O'Sullivan dominated the next two frames with breaks of 131 and 87, but 58 and 62 from Selby in the final two frames of the night will at least give him fresh hope heading into the third session.
O'Sullivan is hoping to equal the modern day total of Steve Davis and Ray Reardon, who both have six world titles to their name. Stephen Hendry's seven remains the target O'Sullivan is hoping to move closer to this year.
Mark Selby missed a key black in the eighth frame as Ronnie O'Sullivan escaped from the first session of the World Championship final holding a 5-3 lead at Sheffield's Crucible Theatre.
Defending five-times' champion O'Sullivan is aiming to become the first man to win three straight gongs in Sheffield since Stephen Hendry enjoyed his purple patch between 1992 and 1996 in making his way to five on the bounce amid his record collection of seven.
Chigwell's O'Sullivan has history and Hendry's total firmly in his sights these days. He snagged the first three frames of his sixth Crucible final with consummate ease, but required an awful miss by Selby in the death throes of the first session to ensure he eked out a lead he certainly earned before the second session begins at 7pm.
Having fluked the final red in making a mess of an intended safety, Selby failed to cash in on his good fortune as he missed a simple black. Having watched Selby land perfectly on yellow from black, O'Sullivan swept home the colours for a two-frame advantage in the knowledge that he had struggled to gain his trademark momentum earlier in the frame.
Upon reflection, Selby cannot be too sore about being only two frames behind, but he will know the unlikely prospect of 4-4 was viable despite astonishingly making a highest break of only 38 in the opening eight frames.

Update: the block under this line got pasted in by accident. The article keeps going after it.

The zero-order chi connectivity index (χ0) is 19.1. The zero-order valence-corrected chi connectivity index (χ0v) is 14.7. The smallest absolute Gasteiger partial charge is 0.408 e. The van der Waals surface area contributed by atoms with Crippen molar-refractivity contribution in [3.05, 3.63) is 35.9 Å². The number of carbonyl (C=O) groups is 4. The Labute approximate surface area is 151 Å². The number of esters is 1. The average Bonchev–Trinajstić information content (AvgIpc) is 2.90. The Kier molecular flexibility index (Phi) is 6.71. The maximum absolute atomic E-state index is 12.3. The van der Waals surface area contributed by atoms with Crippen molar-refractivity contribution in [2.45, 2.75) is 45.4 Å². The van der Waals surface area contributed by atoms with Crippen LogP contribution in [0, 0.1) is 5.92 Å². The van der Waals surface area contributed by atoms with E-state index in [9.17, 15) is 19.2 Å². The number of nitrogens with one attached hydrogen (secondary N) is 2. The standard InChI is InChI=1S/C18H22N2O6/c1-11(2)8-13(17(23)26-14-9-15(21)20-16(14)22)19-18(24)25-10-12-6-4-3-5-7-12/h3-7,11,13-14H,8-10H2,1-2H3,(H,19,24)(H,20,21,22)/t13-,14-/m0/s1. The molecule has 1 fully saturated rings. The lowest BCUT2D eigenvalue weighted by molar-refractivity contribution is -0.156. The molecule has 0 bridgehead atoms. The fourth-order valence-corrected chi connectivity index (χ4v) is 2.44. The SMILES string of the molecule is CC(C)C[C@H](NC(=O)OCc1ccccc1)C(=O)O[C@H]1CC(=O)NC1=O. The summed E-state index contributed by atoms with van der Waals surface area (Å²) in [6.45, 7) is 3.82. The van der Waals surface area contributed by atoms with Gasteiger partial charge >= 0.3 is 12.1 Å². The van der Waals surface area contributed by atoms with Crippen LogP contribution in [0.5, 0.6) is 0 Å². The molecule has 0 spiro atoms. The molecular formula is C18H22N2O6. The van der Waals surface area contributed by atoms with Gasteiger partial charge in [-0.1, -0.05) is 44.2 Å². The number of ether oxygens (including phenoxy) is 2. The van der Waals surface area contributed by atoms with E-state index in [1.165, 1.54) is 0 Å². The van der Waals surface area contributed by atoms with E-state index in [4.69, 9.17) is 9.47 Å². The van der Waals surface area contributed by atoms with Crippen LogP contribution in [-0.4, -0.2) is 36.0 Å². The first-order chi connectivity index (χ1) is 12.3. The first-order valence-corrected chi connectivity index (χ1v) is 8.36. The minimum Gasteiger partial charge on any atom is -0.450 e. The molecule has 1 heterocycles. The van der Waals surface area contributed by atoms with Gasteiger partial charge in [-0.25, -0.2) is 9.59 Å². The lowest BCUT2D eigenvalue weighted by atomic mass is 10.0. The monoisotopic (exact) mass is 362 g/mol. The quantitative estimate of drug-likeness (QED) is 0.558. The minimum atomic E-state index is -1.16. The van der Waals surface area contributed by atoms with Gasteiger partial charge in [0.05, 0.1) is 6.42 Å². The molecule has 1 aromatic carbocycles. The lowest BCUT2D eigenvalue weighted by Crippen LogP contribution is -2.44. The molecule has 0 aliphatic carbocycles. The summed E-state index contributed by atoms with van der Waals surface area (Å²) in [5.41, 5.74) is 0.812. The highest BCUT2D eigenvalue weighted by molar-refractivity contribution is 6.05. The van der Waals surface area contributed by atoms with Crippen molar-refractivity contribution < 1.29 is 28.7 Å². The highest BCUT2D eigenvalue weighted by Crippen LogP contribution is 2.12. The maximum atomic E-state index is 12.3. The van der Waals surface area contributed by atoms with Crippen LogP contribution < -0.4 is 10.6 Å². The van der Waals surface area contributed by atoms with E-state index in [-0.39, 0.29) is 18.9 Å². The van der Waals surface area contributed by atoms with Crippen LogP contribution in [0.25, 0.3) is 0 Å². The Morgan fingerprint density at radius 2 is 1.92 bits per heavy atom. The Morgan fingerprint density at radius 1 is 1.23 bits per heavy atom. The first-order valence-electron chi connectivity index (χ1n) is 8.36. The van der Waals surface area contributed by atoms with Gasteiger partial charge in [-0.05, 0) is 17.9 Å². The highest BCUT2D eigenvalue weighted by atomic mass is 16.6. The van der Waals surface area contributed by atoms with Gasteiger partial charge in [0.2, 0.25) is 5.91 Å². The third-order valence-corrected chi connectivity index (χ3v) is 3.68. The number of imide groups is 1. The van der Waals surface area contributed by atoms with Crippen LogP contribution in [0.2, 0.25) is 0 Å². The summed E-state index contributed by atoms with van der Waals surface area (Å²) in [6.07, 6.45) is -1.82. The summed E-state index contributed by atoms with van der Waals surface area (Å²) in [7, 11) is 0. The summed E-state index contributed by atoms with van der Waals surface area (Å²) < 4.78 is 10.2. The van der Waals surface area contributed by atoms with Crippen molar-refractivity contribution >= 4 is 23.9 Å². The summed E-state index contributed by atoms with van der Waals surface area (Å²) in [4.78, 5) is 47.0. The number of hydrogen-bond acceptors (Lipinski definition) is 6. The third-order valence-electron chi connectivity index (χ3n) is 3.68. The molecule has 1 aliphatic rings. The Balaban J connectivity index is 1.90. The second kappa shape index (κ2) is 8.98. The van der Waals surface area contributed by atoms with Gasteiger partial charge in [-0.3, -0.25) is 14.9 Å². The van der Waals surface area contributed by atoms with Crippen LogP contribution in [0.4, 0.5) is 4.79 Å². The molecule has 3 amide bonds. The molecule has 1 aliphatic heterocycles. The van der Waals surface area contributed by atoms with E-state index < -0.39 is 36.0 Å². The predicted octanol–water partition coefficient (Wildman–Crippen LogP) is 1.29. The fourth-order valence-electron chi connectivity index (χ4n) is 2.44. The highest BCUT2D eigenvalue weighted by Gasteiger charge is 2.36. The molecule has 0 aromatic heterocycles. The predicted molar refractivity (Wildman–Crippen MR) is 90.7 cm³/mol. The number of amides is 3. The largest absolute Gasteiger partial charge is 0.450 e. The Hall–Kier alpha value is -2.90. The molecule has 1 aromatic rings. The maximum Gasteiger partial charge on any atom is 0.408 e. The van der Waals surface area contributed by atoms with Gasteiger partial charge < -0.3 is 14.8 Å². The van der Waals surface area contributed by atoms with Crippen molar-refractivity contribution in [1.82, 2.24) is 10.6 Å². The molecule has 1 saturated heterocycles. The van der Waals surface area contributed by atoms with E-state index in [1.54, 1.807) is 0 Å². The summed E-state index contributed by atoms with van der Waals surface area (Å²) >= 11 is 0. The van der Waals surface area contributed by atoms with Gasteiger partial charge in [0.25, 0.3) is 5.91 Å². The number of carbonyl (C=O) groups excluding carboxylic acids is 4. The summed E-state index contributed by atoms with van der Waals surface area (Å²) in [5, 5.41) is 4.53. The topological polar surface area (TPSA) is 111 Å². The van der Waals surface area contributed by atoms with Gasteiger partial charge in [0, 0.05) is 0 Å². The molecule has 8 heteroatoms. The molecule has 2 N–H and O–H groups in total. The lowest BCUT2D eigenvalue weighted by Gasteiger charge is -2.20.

That statistic will have to improve dramatically if Selby has any chance of living with O'Sullivan over the next three sessions.
The world champion will also be disappointed he did not win the session by a heavier margin having squandered decent chances among the balls in the fourth and fifth frames with Selby struggling to score heavily.
He was 3-0 up inside an hour with breaks of 69 and 102 in frames one and three with Selby looking slightly overawed by the occasion in his first final appearance at the tournament since he lost to John Higgins in 2007.
A lovely break of 63 from a long red handed O'Sullivan the sixth frame, but the fourth, fifth and seventh frames were all dominated by Selby's stickability. His penchant for grinding matchplay snooker seemed to knock O'Sullivan off his stride for a few frames with some loose safety shots particularly heartening for the Selby cause.
Nine more frames are scheduled from 7pm with the first man to 18 frames claiming the trophy and a £300,000 cheque on Monday evening.
Sunday, 4 May
Final (best of 35 frames)
Ronnie O'Sullivan (Eng) 5-3 Mark Selby (Eng)
Ronnie O'Sullivan (Eng) 10-7 Mark Selby (Eng)
Monday, 5 May
Final (best of 35 frames)
Ronnie O'Sullivan (Eng) 11-12 Mark Selby (Eng)
Ronnie O'Sullivan (Eng) 14-18 Mark Selby (Eng)